Since 1900, scientific and medical advances have led to a significant increase in human longevity worldwide. Thanks to the invention of vaccines and proper medical facilities, several diseases that were thought to be fatal only a few decades ago have been vanquished by humans.
If all goes as planned, humans will be able to live to 120 years of age in the upcoming years. Dr. Ernst von Schwarz asserts in a New York Post story that stem cell research will enable people to live to be 150 years old by the end of this century.
Dr. Ernst is a triple board-certified internist, cardiologist, and heart transplant cardiologist at Cedars Sinai Medical Center, the Heart Institute of the Southern California Hospital, the David Geffen School of Medicine at UCLA, and the UCLA Health System. His works include “Secrets of Immortality” and “The Secret World of Stem Cell Therapy.”
“I believe that we can create prolongation of life. Probably within a couple of years people can live to 120, 150 years if not longer than that,” Dr. Ernst told the New York Post.
“And not just as bed-bound non-communicating individuals, but really as active individuals who can participate in social life, professional life and have a quality of life. Because that’s the goal,” added Dr. Ernst.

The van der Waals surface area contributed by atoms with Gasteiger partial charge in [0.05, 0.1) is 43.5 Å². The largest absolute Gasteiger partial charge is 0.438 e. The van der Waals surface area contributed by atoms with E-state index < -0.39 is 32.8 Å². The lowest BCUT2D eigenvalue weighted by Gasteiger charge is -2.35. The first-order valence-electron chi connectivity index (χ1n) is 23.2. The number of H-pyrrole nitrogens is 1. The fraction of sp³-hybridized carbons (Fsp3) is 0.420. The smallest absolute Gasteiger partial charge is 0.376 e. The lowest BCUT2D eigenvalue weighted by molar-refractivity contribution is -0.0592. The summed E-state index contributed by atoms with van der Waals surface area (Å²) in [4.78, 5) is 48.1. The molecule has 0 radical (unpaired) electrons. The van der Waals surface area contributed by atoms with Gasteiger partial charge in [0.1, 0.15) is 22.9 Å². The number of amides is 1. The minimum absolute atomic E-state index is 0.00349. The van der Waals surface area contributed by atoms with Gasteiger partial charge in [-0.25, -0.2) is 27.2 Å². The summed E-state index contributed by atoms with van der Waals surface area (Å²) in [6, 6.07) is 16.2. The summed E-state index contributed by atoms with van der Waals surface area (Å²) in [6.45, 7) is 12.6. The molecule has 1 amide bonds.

Dr. Ernst continues by saying that it would not be possible without the added effort of maintaining a balanced diet and engaging in regular exercise. He emphasises that changing one’s lifestyle at the age of thirty is necessary if one wants to live a long life.
Talking about stem cell research, Dr. Ernst said, “In the last few years, we have shifted from what we call reactive medicine to what we now call regenerative medicine using mainly stem cell therapies.”
“Even though stem cells are not FDA-approved, that’s the future of medicine where we are able to repair damage. And by repairing damage we can prolong life, or even reduce certain processes of ageing,” he added.
Although just one person in the history of mankind has lived to the age of 120, according to official records. The only person to have completed the accomplishment is Jeanne Calment, a Frenchwoman who passed away in 1997 at the age of 122 years and 164 days. Even the length of Calment’s life has been questioned by theories that she was being impersonated by her daughter.